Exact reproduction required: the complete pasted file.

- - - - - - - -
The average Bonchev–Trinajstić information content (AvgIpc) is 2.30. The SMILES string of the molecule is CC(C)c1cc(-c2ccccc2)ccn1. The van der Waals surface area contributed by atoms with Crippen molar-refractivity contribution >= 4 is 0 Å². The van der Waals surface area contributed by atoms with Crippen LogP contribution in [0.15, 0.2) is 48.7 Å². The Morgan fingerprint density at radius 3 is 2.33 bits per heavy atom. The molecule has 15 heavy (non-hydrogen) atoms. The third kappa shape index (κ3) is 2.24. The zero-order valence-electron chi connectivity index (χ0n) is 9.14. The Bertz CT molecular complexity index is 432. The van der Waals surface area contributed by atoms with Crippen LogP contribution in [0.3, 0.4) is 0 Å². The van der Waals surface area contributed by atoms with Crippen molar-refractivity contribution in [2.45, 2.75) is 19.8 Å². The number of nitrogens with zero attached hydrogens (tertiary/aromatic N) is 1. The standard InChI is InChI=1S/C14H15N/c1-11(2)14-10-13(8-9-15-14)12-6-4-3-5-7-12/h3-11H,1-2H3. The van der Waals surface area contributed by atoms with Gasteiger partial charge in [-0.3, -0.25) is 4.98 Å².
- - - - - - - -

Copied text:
The average Bonchev–Trinajstić information content (AvgIpc) is 2.30. The SMILES string of the molecule is CC(C)c1cc(-c2ccccc2)ccn1. The van der Waals surface area contributed by atoms with Crippen molar-refractivity contribution >= 4 is 0 Å². The van der Waals surface area contributed by atoms with Crippen LogP contribution in [0.15, 0.2) is 48.7 Å². The Morgan fingerprint density at radius 3 is 2.33 bits per heavy atom. The molecule has 15 heavy (non-hydrogen) atoms. The third kappa shape index (κ3) is 2.24. The zero-order valence-electron chi connectivity index (χ0n) is 9.14. The Bertz CT molecular complexity index is 432. The van der Waals surface area contributed by atoms with Crippen LogP contribution in [0.3, 0.4) is 0 Å². The van der Waals surface area contributed by atoms with Crippen molar-refractivity contribution in [2.45, 2.75) is 19.8 Å². The number of nitrogens with zero attached hydrogens (tertiary/aromatic N) is 1. The standard InChI is InChI=1S/C14H15N/c1-11(2)14-10-13(8-9-15-14)12-6-4-3-5-7-12/h3-11H,1-2H3. The van der Waals surface area contributed by atoms with Gasteiger partial charge in [-0.3, -0.25) is 4.98 Å².